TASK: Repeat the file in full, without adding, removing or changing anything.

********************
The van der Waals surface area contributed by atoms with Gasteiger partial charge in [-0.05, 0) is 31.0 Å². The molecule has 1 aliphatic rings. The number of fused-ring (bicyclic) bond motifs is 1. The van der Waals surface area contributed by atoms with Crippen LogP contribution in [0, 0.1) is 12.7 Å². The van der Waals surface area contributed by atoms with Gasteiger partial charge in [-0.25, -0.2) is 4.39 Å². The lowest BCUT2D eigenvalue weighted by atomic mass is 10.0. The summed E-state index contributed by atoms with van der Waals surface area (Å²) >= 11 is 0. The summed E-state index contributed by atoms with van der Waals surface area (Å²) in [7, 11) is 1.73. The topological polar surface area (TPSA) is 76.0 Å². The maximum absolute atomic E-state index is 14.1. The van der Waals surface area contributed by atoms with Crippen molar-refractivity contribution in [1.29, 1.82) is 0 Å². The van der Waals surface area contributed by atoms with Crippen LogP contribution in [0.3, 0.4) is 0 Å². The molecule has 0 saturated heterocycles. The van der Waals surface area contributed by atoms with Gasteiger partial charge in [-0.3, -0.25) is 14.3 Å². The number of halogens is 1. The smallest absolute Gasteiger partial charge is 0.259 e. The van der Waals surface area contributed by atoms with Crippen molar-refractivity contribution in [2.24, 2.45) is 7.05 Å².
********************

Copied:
The van der Waals surface area contributed by atoms with Gasteiger partial charge in [-0.05, 0) is 31.0 Å². The molecule has 1 aliphatic rings. The number of fused-ring (bicyclic) bond motifs is 1. The van der Waals surface area contributed by atoms with Crippen LogP contribution in [0, 0.1) is 12.7 Å². The van der Waals surface area contributed by atoms with Gasteiger partial charge in [-0.25, -0.2) is 4.39 Å². The lowest BCUT2D eigenvalue weighted by atomic mass is 10.0. The summed E-state index contributed by atoms with van der Waals surface area (Å²) >= 11 is 0. The summed E-state index contributed by atoms with van der Waals surface area (Å²) in [7, 11) is 1.73. The topological polar surface area (TPSA) is 76.0 Å². The maximum absolute atomic E-state index is 14.1. The van der Waals surface area contributed by atoms with Crippen molar-refractivity contribution in [1.29, 1.82) is 0 Å². The van der Waals surface area contributed by atoms with Crippen LogP contribution in [0.3, 0.4) is 0 Å². The molecule has 0 saturated heterocycles. The van der Waals surface area contributed by atoms with Gasteiger partial charge in [-0.3, -0.25) is 14.3 Å². The number of halogens is 1. The smallest absolute Gasteiger partial charge is 0.259 e. The van der Waals surface area contributed by atoms with Crippen molar-refractivity contribution in [2.24, 2.45) is 7.05 Å².